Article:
Since the police commissioner told the NYPD to follow the books on marijuana arrests, all that’s changed are the court proceedings that unfairly criminalize thousands.
Despite a well-publicized police order instructing officers not to use bogus pretexts to justify marijuana arrests, New York City remains the pot-bust capital of the United States.
Preliminary figures released in late November indicated a slight decline in arrests for misdemeanor possession of marijuana in the two months since Police Commissioner Ray Kelly told police to arrest people for marijuana only if it was genuinely “open to public view,” because having a small amount in your pocket is decriminalized, and does not warrant an arrest. The department had come under criticism because the basis for many pot busts was that defendants had emptied their pockets when told to do so by police—and when they did, they brought their marijuana into “public view.”
In practice, little has changed, say defense attorneys and legalization advocates. “It still is happening a lot,” says Sydney Peck, a Brooklyn public defender. “A police officer pulls marijuana out of someone’s pocket, and all of a sudden, it’s marijuana in public view.”
Since New York State decriminalized marijuana in 1977, possession of less than 25 grams of marijuana has been a violation carrying a maximum $100 fine for a first offense. Since Mayor Rudolph Giuliani made petty pot offenses a police priority in the late 1990s, however, the vast majority of people arrested have been charged with possession in public view—a misdemeanor with a maximum penalty of three months in jail, with a conviction bringing a permanent criminal record. More than 85% of those busted are black or Latino.
To be prosecuted for marijuana in public view, explains Odalys Alonzo, chief assistant to Bronx District Attorney Robert Johnson, the defendant has to be observed either smoking in public or displaying a glassine or plastic package that police recognize as marijuana. “Sometimes, we see three people charged for one joint, because we’ve seen them passing a joint,” she says.
The apparent decline may be simply because the preliminary figures are incomplete, says Queens College sociologist Harry Levine, who has tracked drug arrests in the city since the late-1980s crack era. Others cite random and seasonal fluctuations in arrests. In any case, the city’s courts continue to see a heavy flow of marijuana defendants. By mid-November, pot-misdemeanor arrests this year had already exceeded the 45,500 in 2009, and the year’s total might surpass the 50,400 in 2010.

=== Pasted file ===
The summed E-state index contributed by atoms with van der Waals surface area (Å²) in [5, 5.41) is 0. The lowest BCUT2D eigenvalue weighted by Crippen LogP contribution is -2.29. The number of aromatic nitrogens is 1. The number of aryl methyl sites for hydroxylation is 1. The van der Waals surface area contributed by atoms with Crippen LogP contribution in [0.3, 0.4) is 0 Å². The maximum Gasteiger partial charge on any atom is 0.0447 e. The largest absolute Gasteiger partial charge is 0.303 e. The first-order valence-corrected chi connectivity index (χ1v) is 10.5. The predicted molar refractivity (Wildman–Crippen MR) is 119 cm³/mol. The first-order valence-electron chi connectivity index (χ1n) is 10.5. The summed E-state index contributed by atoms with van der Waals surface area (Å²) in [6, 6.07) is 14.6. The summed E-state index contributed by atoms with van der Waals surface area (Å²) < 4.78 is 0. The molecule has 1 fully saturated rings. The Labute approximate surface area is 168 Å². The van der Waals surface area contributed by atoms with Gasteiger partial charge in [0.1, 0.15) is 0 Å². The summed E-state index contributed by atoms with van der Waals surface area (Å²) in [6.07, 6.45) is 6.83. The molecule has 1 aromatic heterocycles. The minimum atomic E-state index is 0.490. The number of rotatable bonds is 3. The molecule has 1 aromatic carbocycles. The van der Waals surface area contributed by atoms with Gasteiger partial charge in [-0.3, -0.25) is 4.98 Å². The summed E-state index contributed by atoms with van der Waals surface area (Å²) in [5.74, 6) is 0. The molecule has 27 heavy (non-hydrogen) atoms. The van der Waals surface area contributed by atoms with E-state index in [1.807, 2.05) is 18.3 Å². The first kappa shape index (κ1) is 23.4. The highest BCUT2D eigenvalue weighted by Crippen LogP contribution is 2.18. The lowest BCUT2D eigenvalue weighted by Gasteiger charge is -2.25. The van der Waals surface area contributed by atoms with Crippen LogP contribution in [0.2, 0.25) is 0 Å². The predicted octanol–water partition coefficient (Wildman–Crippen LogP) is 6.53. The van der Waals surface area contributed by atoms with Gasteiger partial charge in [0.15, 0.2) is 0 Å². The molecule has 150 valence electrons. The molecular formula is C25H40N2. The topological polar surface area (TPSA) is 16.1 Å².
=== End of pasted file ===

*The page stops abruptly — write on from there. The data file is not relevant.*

“The volume seems to have kept up,” says Scott Levy, a lawyer with the Bronx Defenders, a public-defender group. The biggest change since Kelly’s announcement, Levy suspects, may be in how complaints are phrased. Police, he says, are increasingly reporting that they saw a defendant “take an object and put it in their pocket” and then found it to be marijuana when they searched them, but “our clients are saying that they never had it out.”
Joshua Saunders, a staff attorney at the Brooklyn Defenders Society, another public-defender group, says he’s seen a lot of “dropsy” cases, in which police say they saw the defendant drop the marijuana on the ground. He points out the police report of a man busted for three bags of pot in the Brownsville neighborhood in November. It says the officer observed the man on the sidewalk in front of a bodega “in possession of a quantity of marihuana which was open to public view and which informant recovered from defendant’s pants pocket.” Saunders wonders if the man had “transparent pants.”
Gabriel Sayegh of the Drug Policy Alliance estimates that “depending on the borough, anywhere between 50 and 75% of the arrests are completely bogus.” Though some arrests come from smoking in public, he contends that most come from illegal searches, such as when an officer patting down someone for weapons goes through their pockets and finds marijuana, and then arrests them for having it in public view.
If the police had really changed their search-and-arrest policy, he says, “we would expect to see a bigger drop” in arrests.
Fewer Nights in Jail
One significant change is that most people arrested for misdemeanor marijuana possession in New York are now given criminal summonses called “desk appearance tickets,” instead of being “put through the system,” held in jail overnight and arraigned the next morning. (In the Giuliani era, they often had to spend two days in jail before being arraigned.) People who receive DATs are usually held for about four hours and given a date to appear in court. Unlike a traffic ticket, however, a DAT involves a criminal charge.
This has become a general policy with misdemeanors in the city over the past couple years, says Alonzo. Defendants who qualify as reasonable risks—who have some combination of family ties, a stable address, and a phone in the city; are in school or working; and have no outstanding warrants or open cases—are given DATs.